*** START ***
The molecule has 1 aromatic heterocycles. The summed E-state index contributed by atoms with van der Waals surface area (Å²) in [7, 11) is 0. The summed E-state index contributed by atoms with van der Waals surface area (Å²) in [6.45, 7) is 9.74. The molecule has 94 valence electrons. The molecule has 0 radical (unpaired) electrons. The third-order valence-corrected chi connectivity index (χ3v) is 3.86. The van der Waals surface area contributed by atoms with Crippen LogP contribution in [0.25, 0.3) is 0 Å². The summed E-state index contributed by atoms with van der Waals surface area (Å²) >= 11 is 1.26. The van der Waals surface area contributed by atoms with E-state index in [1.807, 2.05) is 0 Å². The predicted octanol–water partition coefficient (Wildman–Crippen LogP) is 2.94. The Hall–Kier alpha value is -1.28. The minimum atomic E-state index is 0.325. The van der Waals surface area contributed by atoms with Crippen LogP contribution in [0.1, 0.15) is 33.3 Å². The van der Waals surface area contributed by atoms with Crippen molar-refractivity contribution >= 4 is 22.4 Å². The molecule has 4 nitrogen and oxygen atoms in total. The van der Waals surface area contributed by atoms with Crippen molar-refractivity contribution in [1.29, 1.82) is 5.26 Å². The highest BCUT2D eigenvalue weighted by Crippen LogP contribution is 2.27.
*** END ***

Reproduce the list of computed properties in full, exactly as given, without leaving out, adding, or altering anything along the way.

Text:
The molecule has 1 aromatic heterocycles. The summed E-state index contributed by atoms with van der Waals surface area (Å²) in [7, 11) is 0. The summed E-state index contributed by atoms with van der Waals surface area (Å²) in [6.45, 7) is 9.74. The molecule has 94 valence electrons. The molecule has 0 radical (unpaired) electrons. The third-order valence-corrected chi connectivity index (χ3v) is 3.86. The van der Waals surface area contributed by atoms with Crippen LogP contribution in [0.25, 0.3) is 0 Å². The summed E-state index contributed by atoms with van der Waals surface area (Å²) >= 11 is 1.26. The van der Waals surface area contributed by atoms with E-state index in [1.807, 2.05) is 0 Å². The predicted octanol–water partition coefficient (Wildman–Crippen LogP) is 2.94. The Hall–Kier alpha value is -1.28. The minimum atomic E-state index is 0.325. The van der Waals surface area contributed by atoms with Crippen LogP contribution in [0.1, 0.15) is 33.3 Å². The van der Waals surface area contributed by atoms with Crippen molar-refractivity contribution >= 4 is 22.4 Å². The molecule has 4 nitrogen and oxygen atoms in total. The van der Waals surface area contributed by atoms with Crippen molar-refractivity contribution in [1.29, 1.82) is 5.26 Å². The highest BCUT2D eigenvalue weighted by Crippen LogP contribution is 2.27.